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|Practices and beliefs|
The best-known usage of this word would be in the United States before the end of the Second World War in 1945; Christian missionaries such as D.C. Holtom used the word to claim that the Emperor was viewed as a god in Japan. It was not used in any Japanese government publication.
In 1946, at the request of the GHQ, the Shōwa Emperor (Hirohito) proclaimed in the Ningen-sengen that he had never been an akitsumikami (現御神), divinity in human form, and claimed his relation to the people did not rely on such a mythological idea but on a historically developed family-like reliance.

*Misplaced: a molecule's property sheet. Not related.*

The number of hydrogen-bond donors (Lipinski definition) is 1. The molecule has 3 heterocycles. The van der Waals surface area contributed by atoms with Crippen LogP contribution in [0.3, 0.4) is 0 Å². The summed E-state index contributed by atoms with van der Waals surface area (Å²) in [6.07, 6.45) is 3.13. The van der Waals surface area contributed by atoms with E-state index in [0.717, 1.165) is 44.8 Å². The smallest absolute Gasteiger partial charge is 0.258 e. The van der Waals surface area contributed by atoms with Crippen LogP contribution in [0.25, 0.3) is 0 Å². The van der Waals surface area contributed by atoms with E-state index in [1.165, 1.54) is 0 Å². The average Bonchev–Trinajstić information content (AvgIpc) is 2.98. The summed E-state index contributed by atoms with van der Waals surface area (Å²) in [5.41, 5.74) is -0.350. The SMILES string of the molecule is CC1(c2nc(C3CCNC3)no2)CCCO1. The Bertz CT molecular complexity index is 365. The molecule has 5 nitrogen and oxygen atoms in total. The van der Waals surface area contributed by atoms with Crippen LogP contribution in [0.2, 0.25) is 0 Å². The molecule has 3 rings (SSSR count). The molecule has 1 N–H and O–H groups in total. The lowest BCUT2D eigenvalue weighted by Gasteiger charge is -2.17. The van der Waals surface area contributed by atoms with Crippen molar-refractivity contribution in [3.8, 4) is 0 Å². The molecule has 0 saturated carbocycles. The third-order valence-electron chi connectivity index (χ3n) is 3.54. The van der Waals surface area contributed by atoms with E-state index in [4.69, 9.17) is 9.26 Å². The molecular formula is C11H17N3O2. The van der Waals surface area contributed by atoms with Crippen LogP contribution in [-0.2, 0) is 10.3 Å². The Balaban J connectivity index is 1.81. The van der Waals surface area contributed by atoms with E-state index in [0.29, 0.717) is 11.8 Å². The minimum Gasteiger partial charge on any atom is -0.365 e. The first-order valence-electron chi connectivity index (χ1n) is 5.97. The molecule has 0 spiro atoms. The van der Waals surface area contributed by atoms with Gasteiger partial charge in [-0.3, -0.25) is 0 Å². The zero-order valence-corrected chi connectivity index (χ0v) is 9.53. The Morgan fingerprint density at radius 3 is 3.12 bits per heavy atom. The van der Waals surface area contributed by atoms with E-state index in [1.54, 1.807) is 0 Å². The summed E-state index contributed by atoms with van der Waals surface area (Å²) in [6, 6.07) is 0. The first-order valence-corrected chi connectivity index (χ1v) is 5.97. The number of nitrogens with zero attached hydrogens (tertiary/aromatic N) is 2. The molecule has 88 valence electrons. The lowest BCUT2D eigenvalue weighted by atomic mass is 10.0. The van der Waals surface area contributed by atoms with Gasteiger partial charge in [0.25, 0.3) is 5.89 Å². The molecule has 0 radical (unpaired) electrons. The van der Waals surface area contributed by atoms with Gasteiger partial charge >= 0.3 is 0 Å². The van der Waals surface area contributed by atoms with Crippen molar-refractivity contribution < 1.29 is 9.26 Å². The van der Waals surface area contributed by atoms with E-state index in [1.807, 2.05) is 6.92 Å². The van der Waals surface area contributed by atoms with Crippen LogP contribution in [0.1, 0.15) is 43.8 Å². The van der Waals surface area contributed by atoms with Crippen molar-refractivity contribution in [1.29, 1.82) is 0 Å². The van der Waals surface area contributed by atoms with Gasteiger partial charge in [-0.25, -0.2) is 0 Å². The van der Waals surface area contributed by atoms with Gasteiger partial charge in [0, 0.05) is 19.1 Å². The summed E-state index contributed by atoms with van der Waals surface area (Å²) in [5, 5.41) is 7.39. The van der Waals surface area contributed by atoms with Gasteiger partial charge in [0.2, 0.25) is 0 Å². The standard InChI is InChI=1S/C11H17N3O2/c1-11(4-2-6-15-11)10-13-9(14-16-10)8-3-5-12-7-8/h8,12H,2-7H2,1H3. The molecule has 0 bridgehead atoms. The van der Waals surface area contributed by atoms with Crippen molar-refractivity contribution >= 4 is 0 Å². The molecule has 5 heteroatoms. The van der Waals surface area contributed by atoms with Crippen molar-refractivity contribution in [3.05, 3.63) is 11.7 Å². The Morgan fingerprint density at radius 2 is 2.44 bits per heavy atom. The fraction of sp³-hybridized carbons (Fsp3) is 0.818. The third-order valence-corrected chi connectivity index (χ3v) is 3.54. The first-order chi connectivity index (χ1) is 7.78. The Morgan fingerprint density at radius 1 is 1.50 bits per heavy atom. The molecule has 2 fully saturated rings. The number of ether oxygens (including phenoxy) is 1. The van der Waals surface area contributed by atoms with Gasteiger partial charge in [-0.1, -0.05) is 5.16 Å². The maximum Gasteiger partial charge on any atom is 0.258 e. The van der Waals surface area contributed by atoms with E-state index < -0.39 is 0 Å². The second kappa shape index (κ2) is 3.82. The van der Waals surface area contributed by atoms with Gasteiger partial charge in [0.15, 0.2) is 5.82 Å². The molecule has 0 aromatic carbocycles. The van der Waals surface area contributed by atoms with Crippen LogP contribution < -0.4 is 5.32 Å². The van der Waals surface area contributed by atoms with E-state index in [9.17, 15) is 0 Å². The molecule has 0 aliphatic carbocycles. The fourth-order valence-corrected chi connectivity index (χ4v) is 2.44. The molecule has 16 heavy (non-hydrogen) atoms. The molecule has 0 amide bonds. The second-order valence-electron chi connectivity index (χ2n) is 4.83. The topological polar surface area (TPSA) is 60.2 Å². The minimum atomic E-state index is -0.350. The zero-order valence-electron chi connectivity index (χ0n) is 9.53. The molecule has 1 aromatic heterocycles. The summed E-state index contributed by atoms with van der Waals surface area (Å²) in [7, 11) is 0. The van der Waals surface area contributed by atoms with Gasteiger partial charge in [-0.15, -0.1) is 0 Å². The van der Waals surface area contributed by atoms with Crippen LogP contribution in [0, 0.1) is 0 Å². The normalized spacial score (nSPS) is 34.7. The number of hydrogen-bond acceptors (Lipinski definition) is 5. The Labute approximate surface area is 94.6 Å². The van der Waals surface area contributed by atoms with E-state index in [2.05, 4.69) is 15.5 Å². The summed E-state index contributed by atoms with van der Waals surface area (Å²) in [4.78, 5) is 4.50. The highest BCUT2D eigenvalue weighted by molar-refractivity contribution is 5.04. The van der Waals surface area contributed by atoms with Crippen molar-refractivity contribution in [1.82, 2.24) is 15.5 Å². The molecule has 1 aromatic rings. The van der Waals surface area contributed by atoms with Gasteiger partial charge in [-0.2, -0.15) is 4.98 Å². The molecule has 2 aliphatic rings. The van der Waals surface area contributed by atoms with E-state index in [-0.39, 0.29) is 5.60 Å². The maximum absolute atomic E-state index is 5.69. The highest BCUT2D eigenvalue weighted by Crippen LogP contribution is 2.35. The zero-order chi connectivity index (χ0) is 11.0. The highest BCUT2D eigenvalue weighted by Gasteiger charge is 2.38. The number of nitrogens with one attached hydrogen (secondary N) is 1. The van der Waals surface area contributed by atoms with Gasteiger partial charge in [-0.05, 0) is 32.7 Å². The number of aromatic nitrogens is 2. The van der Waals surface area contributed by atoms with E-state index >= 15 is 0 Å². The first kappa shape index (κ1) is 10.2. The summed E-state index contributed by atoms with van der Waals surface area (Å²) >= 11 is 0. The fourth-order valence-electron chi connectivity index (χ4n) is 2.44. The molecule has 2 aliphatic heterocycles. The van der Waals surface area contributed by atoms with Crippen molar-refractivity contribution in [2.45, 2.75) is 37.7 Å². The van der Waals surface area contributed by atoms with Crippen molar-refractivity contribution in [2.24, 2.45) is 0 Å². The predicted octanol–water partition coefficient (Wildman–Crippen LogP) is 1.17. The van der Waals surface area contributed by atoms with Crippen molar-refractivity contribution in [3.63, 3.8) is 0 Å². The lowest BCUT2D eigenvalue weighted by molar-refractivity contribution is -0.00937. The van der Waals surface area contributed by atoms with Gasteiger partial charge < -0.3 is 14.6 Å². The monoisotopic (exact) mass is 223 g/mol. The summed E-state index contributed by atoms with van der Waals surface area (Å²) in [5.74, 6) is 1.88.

Some Western academics, such as John W. Dower and Herbert Bix, consider however that the Ningen-sengen can be interpreted as the Shōwa Emperor, while renouncing his claim to be an akitsumikami (現御神), not actually denying his divine descent from Amaterasu Ōmikami.